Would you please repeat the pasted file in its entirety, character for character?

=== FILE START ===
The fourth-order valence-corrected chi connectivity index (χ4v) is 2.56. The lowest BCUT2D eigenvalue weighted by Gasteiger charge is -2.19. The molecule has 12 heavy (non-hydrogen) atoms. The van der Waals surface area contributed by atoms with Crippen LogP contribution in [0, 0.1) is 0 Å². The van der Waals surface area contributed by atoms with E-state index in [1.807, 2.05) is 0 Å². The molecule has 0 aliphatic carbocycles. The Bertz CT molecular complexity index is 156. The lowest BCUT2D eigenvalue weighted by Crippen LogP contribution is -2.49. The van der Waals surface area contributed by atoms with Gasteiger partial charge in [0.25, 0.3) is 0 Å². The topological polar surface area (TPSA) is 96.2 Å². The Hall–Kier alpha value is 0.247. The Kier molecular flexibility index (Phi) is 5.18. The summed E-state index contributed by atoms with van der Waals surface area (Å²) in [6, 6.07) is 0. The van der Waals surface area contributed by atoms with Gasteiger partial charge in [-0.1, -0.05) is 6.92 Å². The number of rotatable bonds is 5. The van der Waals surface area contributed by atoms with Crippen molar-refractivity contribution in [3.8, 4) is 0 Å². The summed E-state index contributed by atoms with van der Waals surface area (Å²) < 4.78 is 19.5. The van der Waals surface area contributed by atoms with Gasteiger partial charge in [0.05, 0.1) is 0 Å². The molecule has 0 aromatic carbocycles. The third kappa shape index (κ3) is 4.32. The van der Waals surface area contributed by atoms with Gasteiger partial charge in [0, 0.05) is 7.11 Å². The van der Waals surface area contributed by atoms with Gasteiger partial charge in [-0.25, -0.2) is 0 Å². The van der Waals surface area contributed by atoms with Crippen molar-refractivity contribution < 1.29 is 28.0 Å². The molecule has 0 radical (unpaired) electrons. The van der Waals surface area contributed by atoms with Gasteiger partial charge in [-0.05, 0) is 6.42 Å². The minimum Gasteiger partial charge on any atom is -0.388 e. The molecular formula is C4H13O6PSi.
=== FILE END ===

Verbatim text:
The fourth-order valence-corrected chi connectivity index (χ4v) is 2.56. The lowest BCUT2D eigenvalue weighted by Gasteiger charge is -2.19. The molecule has 12 heavy (non-hydrogen) atoms. The van der Waals surface area contributed by atoms with Crippen LogP contribution in [0, 0.1) is 0 Å². The van der Waals surface area contributed by atoms with E-state index in [1.807, 2.05) is 0 Å². The molecule has 0 aliphatic carbocycles. The Bertz CT molecular complexity index is 156. The lowest BCUT2D eigenvalue weighted by Crippen LogP contribution is -2.49. The van der Waals surface area contributed by atoms with Gasteiger partial charge in [0.25, 0.3) is 0 Å². The topological polar surface area (TPSA) is 96.2 Å². The Hall–Kier alpha value is 0.247. The Kier molecular flexibility index (Phi) is 5.18. The summed E-state index contributed by atoms with van der Waals surface area (Å²) in [6, 6.07) is 0. The van der Waals surface area contributed by atoms with Gasteiger partial charge in [-0.1, -0.05) is 6.92 Å². The number of rotatable bonds is 5. The van der Waals surface area contributed by atoms with Crippen molar-refractivity contribution in [3.8, 4) is 0 Å². The summed E-state index contributed by atoms with van der Waals surface area (Å²) < 4.78 is 19.5. The van der Waals surface area contributed by atoms with Gasteiger partial charge in [0.05, 0.1) is 0 Å². The molecule has 0 aromatic carbocycles. The third kappa shape index (κ3) is 4.32. The van der Waals surface area contributed by atoms with Gasteiger partial charge in [0, 0.05) is 7.11 Å². The van der Waals surface area contributed by atoms with Gasteiger partial charge in [-0.25, -0.2) is 0 Å². The van der Waals surface area contributed by atoms with Crippen molar-refractivity contribution < 1.29 is 28.0 Å². The molecule has 0 radical (unpaired) electrons. The van der Waals surface area contributed by atoms with Gasteiger partial charge in [-0.05, 0) is 6.42 Å². The minimum Gasteiger partial charge on any atom is -0.388 e. The molecular formula is C4H13O6PSi.